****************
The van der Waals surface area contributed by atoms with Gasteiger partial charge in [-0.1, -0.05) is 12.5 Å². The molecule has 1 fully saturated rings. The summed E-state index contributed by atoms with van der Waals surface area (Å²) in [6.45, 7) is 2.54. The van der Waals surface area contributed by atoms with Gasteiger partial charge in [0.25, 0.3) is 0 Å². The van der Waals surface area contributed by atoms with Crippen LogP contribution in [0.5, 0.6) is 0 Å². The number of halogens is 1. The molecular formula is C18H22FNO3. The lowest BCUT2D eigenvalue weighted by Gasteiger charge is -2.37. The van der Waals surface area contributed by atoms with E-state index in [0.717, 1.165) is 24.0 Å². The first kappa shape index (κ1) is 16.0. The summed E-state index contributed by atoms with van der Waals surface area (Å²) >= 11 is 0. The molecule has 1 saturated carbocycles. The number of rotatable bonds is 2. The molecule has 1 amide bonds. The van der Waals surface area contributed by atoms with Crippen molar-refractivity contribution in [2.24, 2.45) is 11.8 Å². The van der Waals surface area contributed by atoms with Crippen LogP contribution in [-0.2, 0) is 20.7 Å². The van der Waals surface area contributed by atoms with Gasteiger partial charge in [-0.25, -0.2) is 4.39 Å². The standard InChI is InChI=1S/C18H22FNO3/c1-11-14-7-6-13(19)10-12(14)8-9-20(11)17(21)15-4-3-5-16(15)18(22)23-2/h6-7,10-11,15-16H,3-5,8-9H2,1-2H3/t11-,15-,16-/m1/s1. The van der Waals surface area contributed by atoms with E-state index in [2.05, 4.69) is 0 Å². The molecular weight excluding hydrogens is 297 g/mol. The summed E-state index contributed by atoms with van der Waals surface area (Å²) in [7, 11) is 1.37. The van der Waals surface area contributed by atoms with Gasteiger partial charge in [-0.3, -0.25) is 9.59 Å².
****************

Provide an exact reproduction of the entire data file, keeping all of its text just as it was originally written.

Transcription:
The van der Waals surface area contributed by atoms with Gasteiger partial charge in [-0.1, -0.05) is 12.5 Å². The molecule has 1 fully saturated rings. The summed E-state index contributed by atoms with van der Waals surface area (Å²) in [6.45, 7) is 2.54. The van der Waals surface area contributed by atoms with Gasteiger partial charge in [0.25, 0.3) is 0 Å². The van der Waals surface area contributed by atoms with Crippen LogP contribution in [0.5, 0.6) is 0 Å². The number of halogens is 1. The molecular formula is C18H22FNO3. The lowest BCUT2D eigenvalue weighted by Gasteiger charge is -2.37. The van der Waals surface area contributed by atoms with E-state index in [0.717, 1.165) is 24.0 Å². The first kappa shape index (κ1) is 16.0. The summed E-state index contributed by atoms with van der Waals surface area (Å²) >= 11 is 0. The molecule has 1 saturated carbocycles. The number of rotatable bonds is 2. The molecule has 1 amide bonds. The van der Waals surface area contributed by atoms with Crippen molar-refractivity contribution in [2.24, 2.45) is 11.8 Å². The van der Waals surface area contributed by atoms with Crippen LogP contribution in [-0.2, 0) is 20.7 Å². The van der Waals surface area contributed by atoms with Gasteiger partial charge in [-0.25, -0.2) is 4.39 Å². The standard InChI is InChI=1S/C18H22FNO3/c1-11-14-7-6-13(19)10-12(14)8-9-20(11)17(21)15-4-3-5-16(15)18(22)23-2/h6-7,10-11,15-16H,3-5,8-9H2,1-2H3/t11-,15-,16-/m1/s1. The van der Waals surface area contributed by atoms with E-state index in [2.05, 4.69) is 0 Å². The molecular weight excluding hydrogens is 297 g/mol. The summed E-state index contributed by atoms with van der Waals surface area (Å²) in [7, 11) is 1.37. The van der Waals surface area contributed by atoms with Gasteiger partial charge in [-0.3, -0.25) is 9.59 Å².